I must have taken this journey hundreds of times. The railway crossing over the Firth of Forth, rumbling through the three red diamonds of the Rail Bridge.
The train window frames a changing canvas of sea and sky as weather formations dance in constant flux. Bright, clear days offer sunlight stained, glassy blues which stretch to the horizon, punctuated by the islands of Inchcolm, Inchmickery and Inchkeith. The abandoned World War II fortifications of Inchgarvie, lie directly underneath the bridge. Hollowed out shells, windows like mouths of gaping teeth, now colonised by seabirds. The gulls ascend to hover on the updraughts, peering into the train window, before coasting off and plummeting seaward – racing gravity. On certain days, a tang of salt air permeates the hermetically sealed train carriage.
There is an excitement in looking out and observing the great diagonal smears of rain advancing up the estuary. Slabs of smudged grey – coming this way. Tumultuous skies billowing with angry clouds blown in by sea winds. The theatre of watching the weather arrive.
However, I have never experienced conditions such as observed this week. (Thursday 26th July c. 2.30 pm). A spectacular form of haar (coastal sea fog) appeared to manifest from nowhere on an otherwise relatively ‘sunny day’. Not so much the haar rolling in but an almost supernatural manifestation.
From the railway bridge over the Forth
a blue-tinged wash of elemental greys.
Sea and sky bleed
into a Rothko memory
Taken just a few moments later, you can see some of the river tugs off to the right. The oil terminal at Hound Point is just emerging from the glaur, as the blue starts to break through again.
I posted the above photographs on twitter and a couple of days later Bob Reid sent me this one. Same place, different time.
The Forth: always different, always the same.
Now playing: James Yorkston – When the Haar Rolls In.
Watch a street and you become it. You construct, if so inclined, a narrative: but you are also part of the witnessed event. You shape what you see.
Iain Sinclair, Edge of the Orison
In Glasgow. Uncharacteristic, sweltering heat and a half hour to spare before the gig. Just enough time for a quick wander, to stretch the legs without expectation. A phone camera will have to suffice if anything should reveal itself.
Out of the Arches, underneath Central Station, and into air larded with deep-fried food aromas and traffic fumes. I’m scanning for a sign to get started. Pastel shades shout out for attention and it seems that even the graffiti is responding to the sunshine:
Can’t help noticing the little green archipelago thriving around the base. The resilience of nature to establish existence, in the most barren of conditions, at a busy city centre intersection.
Head down towards the river and pick up the trail:
More dancing colour to puncture the grey. A Bernard Edwards bass line bounces around in the head.
Walk straight on for a bit and over to the right there is a figure, facing towards the river, which looks interesting. From the rear I’m assuming it’s some form of religious icon, arms stretched out to heaven? St Mungo perhaps? Cross the road and down a shallow incline of steps to view the figure face on.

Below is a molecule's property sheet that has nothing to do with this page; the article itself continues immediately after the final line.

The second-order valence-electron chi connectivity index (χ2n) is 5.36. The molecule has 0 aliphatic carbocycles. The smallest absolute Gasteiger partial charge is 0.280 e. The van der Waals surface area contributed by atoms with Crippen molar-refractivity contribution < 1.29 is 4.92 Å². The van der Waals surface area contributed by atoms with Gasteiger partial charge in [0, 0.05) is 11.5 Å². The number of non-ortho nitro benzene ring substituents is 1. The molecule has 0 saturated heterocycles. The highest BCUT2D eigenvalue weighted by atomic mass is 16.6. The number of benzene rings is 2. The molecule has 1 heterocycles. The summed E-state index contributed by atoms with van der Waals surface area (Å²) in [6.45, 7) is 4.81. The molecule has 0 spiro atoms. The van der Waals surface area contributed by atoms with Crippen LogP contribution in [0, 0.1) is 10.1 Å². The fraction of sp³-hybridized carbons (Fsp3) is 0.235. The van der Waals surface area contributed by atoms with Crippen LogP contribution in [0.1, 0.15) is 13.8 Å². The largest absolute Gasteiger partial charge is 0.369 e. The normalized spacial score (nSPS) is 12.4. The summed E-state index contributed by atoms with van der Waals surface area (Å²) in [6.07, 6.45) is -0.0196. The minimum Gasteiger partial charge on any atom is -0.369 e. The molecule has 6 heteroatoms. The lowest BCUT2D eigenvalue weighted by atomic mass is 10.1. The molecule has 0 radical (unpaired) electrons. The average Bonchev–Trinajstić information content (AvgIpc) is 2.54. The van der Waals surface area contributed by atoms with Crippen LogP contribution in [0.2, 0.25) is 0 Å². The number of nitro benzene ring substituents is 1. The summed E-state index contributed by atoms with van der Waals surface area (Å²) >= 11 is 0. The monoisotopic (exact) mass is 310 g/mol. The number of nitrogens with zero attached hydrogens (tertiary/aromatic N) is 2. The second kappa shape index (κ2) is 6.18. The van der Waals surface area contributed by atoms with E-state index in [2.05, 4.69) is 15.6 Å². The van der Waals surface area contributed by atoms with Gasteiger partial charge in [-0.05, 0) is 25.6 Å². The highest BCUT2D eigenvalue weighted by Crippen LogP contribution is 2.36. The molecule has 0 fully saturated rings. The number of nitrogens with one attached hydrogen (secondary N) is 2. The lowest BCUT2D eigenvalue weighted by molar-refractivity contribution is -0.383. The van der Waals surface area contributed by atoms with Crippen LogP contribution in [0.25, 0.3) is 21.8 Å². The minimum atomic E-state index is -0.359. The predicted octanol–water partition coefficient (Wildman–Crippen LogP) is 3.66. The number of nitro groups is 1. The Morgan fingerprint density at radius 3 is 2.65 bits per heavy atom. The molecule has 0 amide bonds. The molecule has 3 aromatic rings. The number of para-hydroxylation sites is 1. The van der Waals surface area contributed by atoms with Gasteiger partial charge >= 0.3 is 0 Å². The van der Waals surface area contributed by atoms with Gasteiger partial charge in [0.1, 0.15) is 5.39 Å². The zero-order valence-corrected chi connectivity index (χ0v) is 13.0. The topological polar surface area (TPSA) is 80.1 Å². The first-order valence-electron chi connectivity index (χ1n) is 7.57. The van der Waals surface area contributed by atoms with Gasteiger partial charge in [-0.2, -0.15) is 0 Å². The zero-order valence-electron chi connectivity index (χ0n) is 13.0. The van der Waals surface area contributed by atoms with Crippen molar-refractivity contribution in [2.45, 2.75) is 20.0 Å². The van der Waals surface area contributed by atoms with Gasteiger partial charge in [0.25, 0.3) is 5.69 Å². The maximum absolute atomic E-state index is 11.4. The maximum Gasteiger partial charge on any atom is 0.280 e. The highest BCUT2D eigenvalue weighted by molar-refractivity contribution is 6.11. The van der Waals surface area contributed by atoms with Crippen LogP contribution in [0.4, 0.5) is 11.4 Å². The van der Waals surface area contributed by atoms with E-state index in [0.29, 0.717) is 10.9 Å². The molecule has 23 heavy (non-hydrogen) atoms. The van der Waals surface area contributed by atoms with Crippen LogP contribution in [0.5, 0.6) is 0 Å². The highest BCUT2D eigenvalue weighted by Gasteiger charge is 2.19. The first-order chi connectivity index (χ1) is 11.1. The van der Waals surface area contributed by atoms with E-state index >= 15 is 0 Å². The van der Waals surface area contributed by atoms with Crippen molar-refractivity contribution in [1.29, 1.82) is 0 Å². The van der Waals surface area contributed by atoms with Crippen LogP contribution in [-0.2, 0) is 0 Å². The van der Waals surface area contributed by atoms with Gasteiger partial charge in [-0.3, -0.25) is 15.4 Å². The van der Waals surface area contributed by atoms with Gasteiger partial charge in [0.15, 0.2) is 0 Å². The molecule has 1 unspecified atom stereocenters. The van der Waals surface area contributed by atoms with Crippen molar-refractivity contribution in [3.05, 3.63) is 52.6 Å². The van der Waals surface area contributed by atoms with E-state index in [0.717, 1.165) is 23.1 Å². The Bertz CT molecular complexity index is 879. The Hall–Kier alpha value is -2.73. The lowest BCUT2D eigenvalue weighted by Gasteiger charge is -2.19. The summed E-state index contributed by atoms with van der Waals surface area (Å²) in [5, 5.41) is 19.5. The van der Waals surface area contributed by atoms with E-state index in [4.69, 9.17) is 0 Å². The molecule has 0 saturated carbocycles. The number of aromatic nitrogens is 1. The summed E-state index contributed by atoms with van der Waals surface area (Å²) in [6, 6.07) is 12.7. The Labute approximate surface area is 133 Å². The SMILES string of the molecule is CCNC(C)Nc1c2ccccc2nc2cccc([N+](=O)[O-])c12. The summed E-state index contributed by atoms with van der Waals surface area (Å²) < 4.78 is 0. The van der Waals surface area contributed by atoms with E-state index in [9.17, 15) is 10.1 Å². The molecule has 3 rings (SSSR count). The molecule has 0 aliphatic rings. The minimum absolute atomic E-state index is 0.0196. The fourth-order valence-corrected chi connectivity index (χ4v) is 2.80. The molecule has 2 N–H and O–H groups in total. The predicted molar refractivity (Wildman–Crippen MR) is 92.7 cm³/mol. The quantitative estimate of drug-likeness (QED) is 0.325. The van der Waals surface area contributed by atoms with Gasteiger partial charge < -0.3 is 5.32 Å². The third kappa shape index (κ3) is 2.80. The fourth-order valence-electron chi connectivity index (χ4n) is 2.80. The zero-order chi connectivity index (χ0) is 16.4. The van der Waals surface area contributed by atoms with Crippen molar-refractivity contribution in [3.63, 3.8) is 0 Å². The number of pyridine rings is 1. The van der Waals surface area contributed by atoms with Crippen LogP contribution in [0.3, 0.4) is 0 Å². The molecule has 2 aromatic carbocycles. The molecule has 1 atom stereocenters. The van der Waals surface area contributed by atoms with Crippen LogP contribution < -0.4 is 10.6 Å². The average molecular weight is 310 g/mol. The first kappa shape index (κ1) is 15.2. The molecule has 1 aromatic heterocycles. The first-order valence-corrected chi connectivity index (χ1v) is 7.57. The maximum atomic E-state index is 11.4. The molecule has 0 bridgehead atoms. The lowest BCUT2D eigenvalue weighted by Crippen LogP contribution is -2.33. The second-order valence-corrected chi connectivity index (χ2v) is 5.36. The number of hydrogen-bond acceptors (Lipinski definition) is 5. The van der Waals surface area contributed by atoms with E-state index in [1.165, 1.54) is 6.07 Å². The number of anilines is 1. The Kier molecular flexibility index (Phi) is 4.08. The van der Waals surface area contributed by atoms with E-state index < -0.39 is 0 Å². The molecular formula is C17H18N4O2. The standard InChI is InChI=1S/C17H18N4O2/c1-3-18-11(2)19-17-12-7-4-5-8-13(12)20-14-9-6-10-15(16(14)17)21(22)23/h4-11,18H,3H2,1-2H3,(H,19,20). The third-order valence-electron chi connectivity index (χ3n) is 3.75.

A bunch of flowers. wilting in the heat is tucked into the base of the statue. Obviously, still an active site of memory and remembrance. The plaque directly underneath the figure reads:
The statue is of Dolores Ibárruri (1895-1989), “La Pasionaria” (“The Passion Flower”), a heroine and leader in the Spanish Republican and Communist movements. An inspiration to the volunteers of the International Brigade who fought in the Spanish Civil War of 1936-1939.
I subsequently find out the sculpture is by Liverpool artist Arthur Dooley, who created the famous Beatles statue,Four Lads Who Shook the World. I was even more shocked to learn that Dooley never saw La Pasionaria installed, unable to afford the bus fare to come to Glasgow.
Continuing along the riverside walkway, a few people are taking full advantage of the heat wave. “Taps aff”. Sitting, lying down, starfished, enjoying being out-of-doors, heads raised, eyes closed, embracing the setting sun. A sense of the more usual activities of the area are perhaps revealed as a young man is pulled up by two patrolling police officers and asked to empty his pockets.
Underneath another bridge to come face-to-face with a psychedelic tiger. A fiery flux of shifting colours, crouched and ready to pounce on the indolent walker:
Ascending from the river up a miniature Odessa Steps, I half expect a pram to come toppling over the top.
…and I’m facing Morrison’s Bar which looks like it may never have opened since Jim checked out:
…. Around the corner, The Riverside Club doesn’t look to be doing much business either. Perhaps these are ‘badger’ venues – they only come out in the dark?
I head into what I find is Fox Street. Looking back towards the east, the setting sun fracturing into shards hitting the ecclesiastical windows of a distant church:
Continuing west will take me back towards the City Centre:
Along with the heat and the sunshine, two cheerful lovehearts brighten up the street:
And a message a few feet away. No addressee. No object of affection. No initials. Just a statement addressed to whom?
I walk up towards Renfield Lane, thinking about how even the shortest of walks through a city can surprise, enchant and provoke reflection. I’m thinking about La Pasionaria, The International Brigades and psychedelic tigers as I descend into the Stygian depths of Stereo. Moving between worlds. From light into darkness and a prelude to shortly having all body molecules rearranged by the shamanic noise rituals of Nazoranai: Keiji Haino, Stephen O’Malley and Oren Ambarchi. Sound as alchemy, carried within, back through the city, as, after the show, I head for the train in the warm, dark night.